Latest neonatal jaundice Stories
Helping to protect newborns and older patients against more severe effects of jaundice is the hope of University of Guelph researchers, who have shown how a liver enzyme protects cells from damage caused by the condition.
According to new research, waiting at least three minutes before clamping the umbilical cord of a newborn baby improves their iron levels at four months.
An analysis of data including more than 500,000 adults indicates that levels in the blood of bilirubin (a compound produced by the breakdown of hemoglobin from red blood cells) in the normal range but relatively higher were associated with a reduced risk of lung cancer, chronic obstructive pulmonary disease and all-cause death.
CHICAGO, June 6 /PRNewswire-USNewswire/ -- Scientists from the Barbara Ann Karmanos Cancer Institute and Wayne State University School of Medicine, both in Detroit, and the Children's Hospital of Michigan/Detroit Medical Center, presented preliminary data that identified a potential link between Gilbert's Syndrome and the development of a specific subtype of childhood acute lymphoblastic leukemia (ALL).
ROCKVILLE, Md., Sept. 28 /PRNewswire-USNewswire/ -- According to a new recommendation from the U.S. Preventive Services Task Force, there is insufficient evidence to assess the balance of benefits and harms of screening infants for hyperbilirubinemia to prevent chronic bilirubin encephalopathy.
Screening all newborns for excessive bilirubin in the blood can significantly decrease the incidence of severe jaundice which, in extreme cases, can lead to seizures and brain damage.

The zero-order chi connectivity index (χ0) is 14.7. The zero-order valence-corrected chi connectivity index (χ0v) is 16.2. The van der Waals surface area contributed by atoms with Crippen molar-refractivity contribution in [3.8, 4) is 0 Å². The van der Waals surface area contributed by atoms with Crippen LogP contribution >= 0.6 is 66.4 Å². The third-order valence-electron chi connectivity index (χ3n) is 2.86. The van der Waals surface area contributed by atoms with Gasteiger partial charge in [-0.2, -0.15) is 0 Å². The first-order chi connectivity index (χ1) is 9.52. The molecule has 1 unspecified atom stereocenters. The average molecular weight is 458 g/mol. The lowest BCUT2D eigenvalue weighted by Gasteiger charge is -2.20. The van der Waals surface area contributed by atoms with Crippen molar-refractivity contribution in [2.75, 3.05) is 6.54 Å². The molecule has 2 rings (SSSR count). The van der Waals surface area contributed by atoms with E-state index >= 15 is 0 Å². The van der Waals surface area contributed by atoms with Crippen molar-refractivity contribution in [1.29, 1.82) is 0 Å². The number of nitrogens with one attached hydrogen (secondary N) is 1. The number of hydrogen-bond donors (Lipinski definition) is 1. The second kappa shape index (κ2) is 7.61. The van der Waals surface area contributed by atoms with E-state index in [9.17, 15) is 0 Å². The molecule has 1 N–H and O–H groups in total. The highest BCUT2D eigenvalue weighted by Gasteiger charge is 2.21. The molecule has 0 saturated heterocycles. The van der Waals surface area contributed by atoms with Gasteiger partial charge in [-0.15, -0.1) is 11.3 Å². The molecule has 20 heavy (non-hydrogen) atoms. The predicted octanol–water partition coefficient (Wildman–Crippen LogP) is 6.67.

Following American Academy of Pediatrics (www.aap.org) guidelines for monitoring and diagnosing newborn jaundice or hyperbilirubinemia can result in better treatment and fewer cases of kernicterus,
Study Challenges Common Medical Practice PHILADELPHIA, March 23 /PRNewswire-USNewswire/ -- For hundreds of years, doctors, nurses and midwives have visually examined newborn babies for the yellowish skin tones that signify jaundice, judging that more extensive jaundice carried a greater risk of illness. The yellowness comes from a blood byproduct, bilirubin, and a child that develops high levels of bilirubin has a potentially serious condition called hyperbilirubinemia. Now pediatric...
Two studies published on Wednesday suggest that some of the intense care given to the smallest premature infants may be a little too intense.
Five years ago today, Kim and Thomas Champion welcomed their healthy daughter, Jessie, into the world. Within days of birth, Jessie developed severe jaundice, a common, but potentially life-threatening, condition when left untreated.
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